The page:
How many of you remember the terrible image quality of the Galaxy Nexus camera, for instance? Anything much higher will probably result in an increase of noise, rather than an increase of image quality.

The take-home message here is that race for more megapixels is done. One such new feature that comes to mind is optical image stabilization, which has been making its way into most flagship phones. In the absence of any external information, the clear, upward-trending linear growth across nearly every smartphone specification might leave some people with the idea that this growth will continue forever—or at least unabated in the near-term.

Some specs, such as phone size and rear camera megapixel count, have reached the end of their growth, while in other areas continuous improvement will become exponentially more difficult over time as OEMs reach the limits of current technical capability. In my opinion, the annualized smartphone model is over, or will soon be over.

Below are my predictions for the future. Do you agree with them? Let us know in the comments! CPUs will improve, but does it matter? Mobile CPUs are limited by heat, efficiency, and price considerations.

RAM will increase, but slowly. Smartphones are rapidly approaching parity with laptops in terms of RAM capacity. Any larger and smartphones will have become tablets.

Sales of current phone models also show that consumers prefer moderately-sized phones to behemoths like the Nexus 6. There will always be a market for phablets, but the median size of smartphones should grow no more. Pixel density is nearing its logical conclusion.

The pixel density on flagships is already upwards of ppi, and the Galaxy S6 is approaching Sharp has already developed a prototype screen with ppi, which exceeds the limits of what the human eye can see. Display resolution will stay at QHD for years. With screen size and pixel density stagnating, resolution will stagnate, too.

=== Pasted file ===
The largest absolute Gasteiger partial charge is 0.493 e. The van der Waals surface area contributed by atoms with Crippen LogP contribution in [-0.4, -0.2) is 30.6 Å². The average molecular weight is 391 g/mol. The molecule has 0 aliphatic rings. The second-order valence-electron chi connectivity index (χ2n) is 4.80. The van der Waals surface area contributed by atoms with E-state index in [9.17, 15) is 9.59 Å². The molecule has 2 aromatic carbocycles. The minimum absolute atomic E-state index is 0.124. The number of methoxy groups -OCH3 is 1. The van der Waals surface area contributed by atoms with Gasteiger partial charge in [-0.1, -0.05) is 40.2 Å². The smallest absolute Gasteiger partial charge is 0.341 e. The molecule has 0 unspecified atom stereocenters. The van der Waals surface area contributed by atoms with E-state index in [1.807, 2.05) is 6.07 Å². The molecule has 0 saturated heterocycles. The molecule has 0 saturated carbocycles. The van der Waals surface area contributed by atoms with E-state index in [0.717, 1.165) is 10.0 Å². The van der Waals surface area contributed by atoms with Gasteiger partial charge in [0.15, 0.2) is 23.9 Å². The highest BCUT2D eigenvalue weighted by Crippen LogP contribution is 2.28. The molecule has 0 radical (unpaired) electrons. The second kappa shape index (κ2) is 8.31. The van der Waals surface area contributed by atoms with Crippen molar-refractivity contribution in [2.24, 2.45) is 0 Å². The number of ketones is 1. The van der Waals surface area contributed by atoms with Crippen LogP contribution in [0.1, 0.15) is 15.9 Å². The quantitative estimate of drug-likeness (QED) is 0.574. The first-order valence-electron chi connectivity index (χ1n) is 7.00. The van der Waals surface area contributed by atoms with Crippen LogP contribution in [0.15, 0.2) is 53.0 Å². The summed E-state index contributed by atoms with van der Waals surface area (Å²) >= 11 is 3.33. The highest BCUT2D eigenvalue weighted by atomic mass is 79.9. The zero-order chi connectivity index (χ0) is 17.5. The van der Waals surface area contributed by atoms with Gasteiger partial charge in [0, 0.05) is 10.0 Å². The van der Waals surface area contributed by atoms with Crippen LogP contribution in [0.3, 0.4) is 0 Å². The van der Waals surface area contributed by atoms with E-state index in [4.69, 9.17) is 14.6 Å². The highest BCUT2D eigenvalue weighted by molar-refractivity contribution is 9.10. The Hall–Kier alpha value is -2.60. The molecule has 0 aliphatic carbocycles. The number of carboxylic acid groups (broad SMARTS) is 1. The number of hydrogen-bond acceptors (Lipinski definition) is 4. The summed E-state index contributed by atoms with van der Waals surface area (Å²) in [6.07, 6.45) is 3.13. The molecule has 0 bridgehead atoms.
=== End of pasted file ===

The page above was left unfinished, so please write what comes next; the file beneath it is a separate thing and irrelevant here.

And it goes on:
Smartphones have been a driving force for improved resolution and pixel density in computer displays, but 4K may be the end-game—at least for anything smaller than a large tablet. Battery capacity may have reached its limit. Ever-growing screen sizes have given OEMs more physical space to shove bigger batteries into phones, but as screen sizes stagnate, so too do phone sizes, and OEMs have shown little interest in adding extra thickness to phones. Battery life will continue to improve.

Despite battery capacities stagnating, there is plenty of room for battery life improvement. Every new version of Android sips less battery than the last, and from screens to radios, OEMs improve efficiency where they can, too. With CPU fabrication getting smaller and DDR4 running at a lower voltages, we can expect battery life to improve even as capacity growth is at a standstill.

The digital camera industry reached the megapixel finish line years ago, and they have since focused on improving software and features to differentiate from competitors. Software makes a huge difference in image quality, as can be seen by the difference in quality between the Samsung Galaxy S6 and Note 4, despite identical camera hardware.